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Nonconventional Treatments of Cognitive Impairment

Nonconventional Treatments of Cognitive Impairment

In the first part of this article (Psychiatric Times, June 2006, page 41), I pointed out that the numbers of patients with Alzheimer disease (AD), as well as those with severe cognitive impairment caused by traumatic brain injury and stroke, are continuing to increase. I noted that in addition to conventional pharmacologic treatments, promising research findings are being reported for many nonconventional treatments. In that column, I reviewed the more substantiated nonconventional approaches. This month, I look at some approaches for which the evidence is more limited.


This compound herbal formula consists of 13 different herbs. It is used in Japanese traditional healing (Kampo) to treat cognitive impairment and frank dementia, as well as other psychiatric symptoms. Animal studies suggest that kami-untan-to (KUT) increases brain levels of both nerve growth factor and choline acetyltransferase, the enzyme that makes acetylcholine.1,2

In a 12-month open trial, 20 patients with moderate dementia and AD who received KUT alone and 7 who received a combined regimen of vitamin E, estrogen, and a nonsteroidal anti-inflammatory drug deteriorated at a significantly slower rate than 32 control patients with moderate dementia who received no treatment.3 The beneficial effects of KUT were most notable 3 months into the study.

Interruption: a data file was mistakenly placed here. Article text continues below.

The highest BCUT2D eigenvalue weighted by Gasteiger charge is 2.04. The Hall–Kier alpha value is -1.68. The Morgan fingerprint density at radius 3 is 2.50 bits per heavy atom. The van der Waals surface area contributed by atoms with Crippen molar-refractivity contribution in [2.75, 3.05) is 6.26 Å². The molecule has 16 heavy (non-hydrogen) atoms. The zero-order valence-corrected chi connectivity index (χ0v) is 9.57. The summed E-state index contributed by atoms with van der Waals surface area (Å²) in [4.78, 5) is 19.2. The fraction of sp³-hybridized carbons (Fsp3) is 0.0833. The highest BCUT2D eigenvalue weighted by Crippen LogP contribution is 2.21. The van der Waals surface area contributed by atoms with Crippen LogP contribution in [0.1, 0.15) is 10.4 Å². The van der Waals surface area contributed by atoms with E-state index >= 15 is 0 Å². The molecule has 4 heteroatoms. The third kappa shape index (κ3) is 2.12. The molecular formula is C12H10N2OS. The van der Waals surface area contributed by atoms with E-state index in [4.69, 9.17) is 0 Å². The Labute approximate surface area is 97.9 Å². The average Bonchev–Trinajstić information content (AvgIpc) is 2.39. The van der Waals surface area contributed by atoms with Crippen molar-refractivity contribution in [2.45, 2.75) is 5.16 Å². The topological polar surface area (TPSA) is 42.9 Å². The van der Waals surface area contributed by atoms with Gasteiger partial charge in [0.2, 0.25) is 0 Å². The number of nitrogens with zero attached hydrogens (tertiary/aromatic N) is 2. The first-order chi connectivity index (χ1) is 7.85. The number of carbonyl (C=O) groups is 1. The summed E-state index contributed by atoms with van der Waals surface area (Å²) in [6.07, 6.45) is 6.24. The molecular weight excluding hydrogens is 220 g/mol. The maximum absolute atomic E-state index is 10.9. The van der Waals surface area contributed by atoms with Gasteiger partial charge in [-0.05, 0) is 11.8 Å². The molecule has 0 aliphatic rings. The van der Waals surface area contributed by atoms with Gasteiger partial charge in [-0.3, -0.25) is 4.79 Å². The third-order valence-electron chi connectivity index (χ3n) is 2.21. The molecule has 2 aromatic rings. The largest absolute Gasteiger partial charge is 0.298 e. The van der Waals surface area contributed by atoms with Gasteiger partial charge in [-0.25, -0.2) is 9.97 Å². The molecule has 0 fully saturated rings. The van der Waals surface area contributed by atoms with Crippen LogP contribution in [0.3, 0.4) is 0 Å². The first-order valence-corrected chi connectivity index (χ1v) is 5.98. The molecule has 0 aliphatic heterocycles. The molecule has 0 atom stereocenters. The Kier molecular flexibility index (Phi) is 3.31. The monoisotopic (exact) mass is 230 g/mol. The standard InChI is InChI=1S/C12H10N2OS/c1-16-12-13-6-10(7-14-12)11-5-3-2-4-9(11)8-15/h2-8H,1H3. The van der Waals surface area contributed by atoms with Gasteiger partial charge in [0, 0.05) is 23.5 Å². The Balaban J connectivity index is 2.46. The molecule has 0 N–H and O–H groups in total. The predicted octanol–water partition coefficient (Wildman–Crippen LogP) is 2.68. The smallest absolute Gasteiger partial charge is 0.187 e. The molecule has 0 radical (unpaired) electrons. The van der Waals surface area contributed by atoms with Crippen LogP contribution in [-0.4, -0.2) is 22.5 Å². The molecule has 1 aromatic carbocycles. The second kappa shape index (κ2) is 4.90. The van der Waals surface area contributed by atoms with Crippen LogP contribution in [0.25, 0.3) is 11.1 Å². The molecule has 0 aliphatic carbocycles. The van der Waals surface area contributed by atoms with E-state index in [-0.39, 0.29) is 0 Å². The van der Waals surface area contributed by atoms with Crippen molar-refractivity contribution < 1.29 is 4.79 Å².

Golden root

Golden root (Rhodiola rosea) was the object of intensive research in the former Soviet Union because of its use as a performance enhancer in athletes, soldiers, and cosmonauts. Psychiatric benefits are probably related to increased dopamine, serotonin, and norepinephrine levels in the brain4 and include improved memory, increased mental stamina, and a general calming effect. Results from open studies suggest that golden root, 500 mg/d,improves overall mental performance and stamina in healthy persons5 and may accelerate return to normal cognitive functioning following traumatic brain injury. No studies on the use of golden root in dementia have been done.


This substance occurs naturally in the brain and liver. Its mechanism of action may involve stabilization of nerve cell membranes, stimulation of acetylcholine synthesis, and increased efficiency of mitochondrial energy production. Acetyl-l-carnitine (ALC) is widely used to treat and self-treat cognitive impairments related to dementia or other neurodegenerative diseases; however, findings from human clinical trials are inconsistent.6

Three small double-blind placebo-controlled studies show that ALC, 1500 to 3000 mg/d, improves overall performance on tests of reaction time, memory, and cognitive performance in patients with dementia and may slow the overall rate of progression of cognitive impairment.7-9 A Cochrane systematic review of 11 double-blind placebo-controlled studies of ALC in dementia confirmed significant positive effects at weeks 12 and 24, but these were not sustained at 1 year with continued treatment.10 ALC is well tolerated, and there are few reports of adverse effects.

B vitamins

Certain B vitamins are essential enzyme cofactors in the synthesis of neurotransmitters. A diet low in folic acid and B12 leads to elevated blood levels of homocysteine and decreased synthesis of S-adenosyl methionine (SAMe), resulting in reduced synthesis of several neurotransmitters critical for normal cognitive functioning. Dietary deficiencies of folate and B12 eventually manifest as moderate to severe cognitive impairment.


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